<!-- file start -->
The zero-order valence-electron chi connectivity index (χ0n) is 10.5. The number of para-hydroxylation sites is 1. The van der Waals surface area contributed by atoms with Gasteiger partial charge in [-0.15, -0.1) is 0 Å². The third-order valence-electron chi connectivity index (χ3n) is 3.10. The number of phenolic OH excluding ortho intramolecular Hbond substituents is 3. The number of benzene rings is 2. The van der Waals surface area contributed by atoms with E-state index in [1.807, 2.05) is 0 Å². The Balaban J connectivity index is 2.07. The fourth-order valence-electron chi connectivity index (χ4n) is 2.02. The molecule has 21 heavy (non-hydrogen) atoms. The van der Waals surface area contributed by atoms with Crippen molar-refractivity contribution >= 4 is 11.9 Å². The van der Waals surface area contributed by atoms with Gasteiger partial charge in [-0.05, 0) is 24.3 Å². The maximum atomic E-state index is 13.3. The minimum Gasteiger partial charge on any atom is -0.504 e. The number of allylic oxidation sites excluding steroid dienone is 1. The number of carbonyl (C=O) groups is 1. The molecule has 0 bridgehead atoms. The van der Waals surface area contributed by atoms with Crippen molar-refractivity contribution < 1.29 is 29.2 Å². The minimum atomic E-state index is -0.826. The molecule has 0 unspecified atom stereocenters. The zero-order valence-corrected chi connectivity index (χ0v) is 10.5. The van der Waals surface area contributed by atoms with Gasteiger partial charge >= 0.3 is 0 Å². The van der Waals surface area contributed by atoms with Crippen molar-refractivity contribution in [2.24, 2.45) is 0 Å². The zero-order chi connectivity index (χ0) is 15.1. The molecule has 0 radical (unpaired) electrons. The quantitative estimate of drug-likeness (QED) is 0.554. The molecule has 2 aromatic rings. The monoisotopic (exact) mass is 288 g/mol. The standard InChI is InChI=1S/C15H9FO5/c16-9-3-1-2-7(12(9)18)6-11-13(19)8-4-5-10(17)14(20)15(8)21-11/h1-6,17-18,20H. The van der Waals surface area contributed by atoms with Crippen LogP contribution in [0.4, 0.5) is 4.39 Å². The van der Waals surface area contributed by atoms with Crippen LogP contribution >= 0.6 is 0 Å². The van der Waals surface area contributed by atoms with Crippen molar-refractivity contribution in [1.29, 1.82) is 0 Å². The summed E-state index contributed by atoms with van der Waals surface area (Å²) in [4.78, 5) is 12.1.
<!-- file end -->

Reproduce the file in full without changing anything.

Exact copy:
The zero-order valence-electron chi connectivity index (χ0n) is 10.5. The number of para-hydroxylation sites is 1. The van der Waals surface area contributed by atoms with Gasteiger partial charge in [-0.15, -0.1) is 0 Å². The third-order valence-electron chi connectivity index (χ3n) is 3.10. The number of phenolic OH excluding ortho intramolecular Hbond substituents is 3. The number of benzene rings is 2. The van der Waals surface area contributed by atoms with E-state index in [1.807, 2.05) is 0 Å². The Balaban J connectivity index is 2.07. The fourth-order valence-electron chi connectivity index (χ4n) is 2.02. The molecule has 21 heavy (non-hydrogen) atoms. The van der Waals surface area contributed by atoms with Crippen molar-refractivity contribution >= 4 is 11.9 Å². The van der Waals surface area contributed by atoms with Gasteiger partial charge in [-0.05, 0) is 24.3 Å². The maximum atomic E-state index is 13.3. The minimum Gasteiger partial charge on any atom is -0.504 e. The number of allylic oxidation sites excluding steroid dienone is 1. The number of carbonyl (C=O) groups is 1. The molecule has 0 bridgehead atoms. The van der Waals surface area contributed by atoms with Crippen molar-refractivity contribution < 1.29 is 29.2 Å². The minimum atomic E-state index is -0.826. The molecule has 0 unspecified atom stereocenters. The zero-order valence-corrected chi connectivity index (χ0v) is 10.5. The van der Waals surface area contributed by atoms with Gasteiger partial charge >= 0.3 is 0 Å². The van der Waals surface area contributed by atoms with Crippen molar-refractivity contribution in [2.24, 2.45) is 0 Å². The zero-order chi connectivity index (χ0) is 15.1. The molecule has 0 radical (unpaired) electrons. The quantitative estimate of drug-likeness (QED) is 0.554. The molecule has 2 aromatic rings. The monoisotopic (exact) mass is 288 g/mol. The standard InChI is InChI=1S/C15H9FO5/c16-9-3-1-2-7(12(9)18)6-11-13(19)8-4-5-10(17)14(20)15(8)21-11/h1-6,17-18,20H. The van der Waals surface area contributed by atoms with Crippen LogP contribution in [0.4, 0.5) is 4.39 Å². The van der Waals surface area contributed by atoms with Crippen LogP contribution >= 0.6 is 0 Å². The van der Waals surface area contributed by atoms with Crippen molar-refractivity contribution in [1.29, 1.82) is 0 Å². The summed E-state index contributed by atoms with van der Waals surface area (Å²) in [4.78, 5) is 12.1.